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💥 Silvia Federici & Wages for Houswork in Riet Wijnen's Sixteen Conversations on Abstraction: (table / table) 💥
💥 Silvia Federici & Wages for Houswork in Riet Wijnen's Sixteen Conversations on Abstraction: (table / table) 💥
💥 Silvia Federici & Wages for Houswork in Riet Wijnen's Sixteen Conversations on Abstraction: (table / table) 💥
💥 Silvia Federici & Wages for Houswork in Riet Wijnen's Sixteen Conversations on Abstraction: (table / table) 💥
💥 Silvia Federici & Wages for Houswork in Riet Wijnen's Sixteen Conversations on Abstraction: (table / table) 💥

💥 Silvia Federici & Wages for Houswork in Riet Wijnen's Sixteen Conversations on Abstraction: (table / table) 💥

Silvia Federici is one of the characters in Riet Wijnen’s fictional conversation Conversation Four: First Person Moving, in which she takes the role of mouthpiece for the Wages for Housework Campaign. A particular strand of the feminist movement, the New York committee was part of a wider international campaign throughout the 1970s and had significant impact on feminist politics in the US and abroad. The Wages for Housework campaigns raised consciousness about the importance of housework—generally unrecognized and invisible labour—in capitalist society.

Silvia Federici is one of the characters in Riet Wijnen’s fictional conversation Conversation Four: First Person Moving, in which she takes the role of mouthpiece for the Wages for Housework Campaign. A particular strand of the feminist movement, the New York committee was part of a wider international campaign throughout the 1970s and had significant impact on feminist politics in the US and abroad. The Wages for Housework campaigns raised consciousness about the importance of housework—generally unrecognized and invisible labour—in capitalist society.

In the exhibition Sixteen Conversations on Abstraction (table / table) which opened last Saturday, 12 February, in Milan, Riet Wijnen hosts the archival material collected through the New York Wages for Housework committee by Silvia Federici and donated to MayDay Rooms in London. The solo-show presents Wijnen’s work from the cycle Sixteen Conversations on Abstraction in which she explores the narrative potential of the notion abstraction through language, historical constructs and perception in the form of table sculptures, wood prints, photograms, text and type-design.
A new work was added to the cycle Sixteen Conversations on Abstraction in the form of a bespoke drawer and table piece, to house the archive box with documents, pamphlets, fliers, zines and reports from the 1970s, generously on loan from MayDay Rooms, London and available to the visitors for the duration of the exhibition in Italy, until 19 March.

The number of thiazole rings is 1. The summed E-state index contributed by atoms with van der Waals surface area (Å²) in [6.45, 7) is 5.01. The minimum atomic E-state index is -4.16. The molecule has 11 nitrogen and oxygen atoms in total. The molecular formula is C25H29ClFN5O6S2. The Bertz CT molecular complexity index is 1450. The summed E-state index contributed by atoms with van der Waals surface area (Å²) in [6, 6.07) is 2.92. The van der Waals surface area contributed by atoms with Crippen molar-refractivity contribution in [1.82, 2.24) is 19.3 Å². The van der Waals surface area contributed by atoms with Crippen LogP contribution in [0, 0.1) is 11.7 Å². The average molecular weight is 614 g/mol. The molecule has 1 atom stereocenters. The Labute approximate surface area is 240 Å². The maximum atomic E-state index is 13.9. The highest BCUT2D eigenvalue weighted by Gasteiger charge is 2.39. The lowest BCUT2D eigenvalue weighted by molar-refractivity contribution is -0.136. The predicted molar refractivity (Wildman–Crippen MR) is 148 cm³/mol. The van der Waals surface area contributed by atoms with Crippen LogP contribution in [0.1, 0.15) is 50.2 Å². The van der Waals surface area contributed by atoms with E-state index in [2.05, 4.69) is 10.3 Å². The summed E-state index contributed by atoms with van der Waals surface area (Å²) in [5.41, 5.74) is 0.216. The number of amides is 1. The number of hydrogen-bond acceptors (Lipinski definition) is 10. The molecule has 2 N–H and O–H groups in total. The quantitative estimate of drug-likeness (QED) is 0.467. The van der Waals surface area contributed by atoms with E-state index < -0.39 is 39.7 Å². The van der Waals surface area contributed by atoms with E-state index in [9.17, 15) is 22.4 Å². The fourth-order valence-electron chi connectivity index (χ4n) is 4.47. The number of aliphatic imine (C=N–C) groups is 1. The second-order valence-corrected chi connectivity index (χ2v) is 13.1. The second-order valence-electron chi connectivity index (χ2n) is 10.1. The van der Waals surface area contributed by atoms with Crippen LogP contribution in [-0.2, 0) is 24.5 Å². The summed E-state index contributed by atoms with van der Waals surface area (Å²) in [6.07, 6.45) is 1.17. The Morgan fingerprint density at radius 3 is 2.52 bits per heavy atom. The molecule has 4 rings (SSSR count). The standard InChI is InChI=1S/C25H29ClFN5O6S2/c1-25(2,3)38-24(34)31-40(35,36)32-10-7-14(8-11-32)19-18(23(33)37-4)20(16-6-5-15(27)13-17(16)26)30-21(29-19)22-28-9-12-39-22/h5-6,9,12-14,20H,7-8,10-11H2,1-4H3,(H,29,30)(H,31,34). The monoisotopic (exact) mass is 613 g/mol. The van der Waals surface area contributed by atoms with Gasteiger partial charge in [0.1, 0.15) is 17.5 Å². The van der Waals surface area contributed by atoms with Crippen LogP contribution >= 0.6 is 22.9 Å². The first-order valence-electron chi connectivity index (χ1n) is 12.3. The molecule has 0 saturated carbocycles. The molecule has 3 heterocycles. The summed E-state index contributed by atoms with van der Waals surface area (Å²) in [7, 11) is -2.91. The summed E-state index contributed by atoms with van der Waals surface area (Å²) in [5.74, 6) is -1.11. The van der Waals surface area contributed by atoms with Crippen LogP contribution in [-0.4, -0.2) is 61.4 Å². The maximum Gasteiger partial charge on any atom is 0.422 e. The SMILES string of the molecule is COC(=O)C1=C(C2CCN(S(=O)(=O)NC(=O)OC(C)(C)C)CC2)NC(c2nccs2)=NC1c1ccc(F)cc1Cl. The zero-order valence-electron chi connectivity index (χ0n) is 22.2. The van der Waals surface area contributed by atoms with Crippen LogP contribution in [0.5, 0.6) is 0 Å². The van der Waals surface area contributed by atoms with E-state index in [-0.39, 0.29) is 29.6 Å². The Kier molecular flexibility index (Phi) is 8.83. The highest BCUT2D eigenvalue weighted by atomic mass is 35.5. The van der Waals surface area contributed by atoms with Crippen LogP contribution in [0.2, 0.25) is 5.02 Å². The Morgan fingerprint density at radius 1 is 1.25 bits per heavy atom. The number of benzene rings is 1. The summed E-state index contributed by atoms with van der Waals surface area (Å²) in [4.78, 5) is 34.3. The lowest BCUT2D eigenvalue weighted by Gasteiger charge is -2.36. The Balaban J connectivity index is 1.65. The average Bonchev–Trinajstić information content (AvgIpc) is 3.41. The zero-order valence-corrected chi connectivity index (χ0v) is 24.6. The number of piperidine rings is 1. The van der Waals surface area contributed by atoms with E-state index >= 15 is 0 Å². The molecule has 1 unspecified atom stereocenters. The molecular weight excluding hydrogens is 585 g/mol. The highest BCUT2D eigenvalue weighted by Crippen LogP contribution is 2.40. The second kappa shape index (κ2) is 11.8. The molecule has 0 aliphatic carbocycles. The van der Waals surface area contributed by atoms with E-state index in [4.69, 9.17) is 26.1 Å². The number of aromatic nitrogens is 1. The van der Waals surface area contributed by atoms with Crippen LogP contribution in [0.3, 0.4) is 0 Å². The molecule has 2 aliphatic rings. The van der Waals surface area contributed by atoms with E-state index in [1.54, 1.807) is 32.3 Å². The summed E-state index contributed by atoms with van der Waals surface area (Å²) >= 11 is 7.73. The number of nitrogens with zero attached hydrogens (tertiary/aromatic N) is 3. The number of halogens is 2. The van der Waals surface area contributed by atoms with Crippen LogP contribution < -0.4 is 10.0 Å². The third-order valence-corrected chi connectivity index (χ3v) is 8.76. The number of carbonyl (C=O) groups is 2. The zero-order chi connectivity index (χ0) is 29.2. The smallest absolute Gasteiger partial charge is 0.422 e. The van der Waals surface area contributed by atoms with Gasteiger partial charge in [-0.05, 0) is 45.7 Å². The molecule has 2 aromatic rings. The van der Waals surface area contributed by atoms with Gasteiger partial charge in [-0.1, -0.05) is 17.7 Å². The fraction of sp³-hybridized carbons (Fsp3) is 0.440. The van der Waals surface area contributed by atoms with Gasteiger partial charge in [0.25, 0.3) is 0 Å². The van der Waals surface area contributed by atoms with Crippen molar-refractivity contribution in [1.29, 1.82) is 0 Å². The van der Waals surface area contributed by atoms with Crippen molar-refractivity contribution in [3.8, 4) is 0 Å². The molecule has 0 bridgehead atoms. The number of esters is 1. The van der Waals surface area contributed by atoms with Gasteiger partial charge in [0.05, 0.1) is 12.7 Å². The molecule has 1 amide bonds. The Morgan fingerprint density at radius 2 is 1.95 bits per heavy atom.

The archive of Silvia Federici, hosted within the cycle of work by Riet Wijnen, is the outcome of the collective effort to place the “housework question” on the agenda, making it visible in the streets and in the media. It is a collection of material that was produced and distributed, of new concepts and ideas that were formulated and brought into circulation, of actions that were planned by the women involved in the campaign.

This archive, as a guest in the exhibition Sixteen Conversations on Abstraction (table / table) as such is not the work, rather it is the remanence—the magnetic load—that came out of the actual collective movement and work that was the campaign itself. It is an attempt to host a work which is a movement that took place in the past; to host is to create a reciprocal practice, an attempt at finding mutual grounds through sharing time and space collectively.

The drawer also hosts research material for an upcoming publication, a children’s book that will tell the story of the campaigns, in three languages. With the idea to share the material for future generations, as Federici states “I hope […] it may be of use to a new generation of feminists who still confront many of the problems that inspired the original WFH campaign.”

Riet Wijnen adds “The demand made in the 1970s is still not fulfilled, nor is the underlying problem solved. The archive is big as it is built by multiple bodies over many years, this makes it almost impossible to be fully embodied by one person. For true [collective] transformation an engagement with, or study of, the material is needed so that one can build a (personal) relation to the Wages for Housework campaigns and unravel its relevance for the present; which then might sprout actions. It is this that has brought us to host the archive as a whole, in a study setting.”

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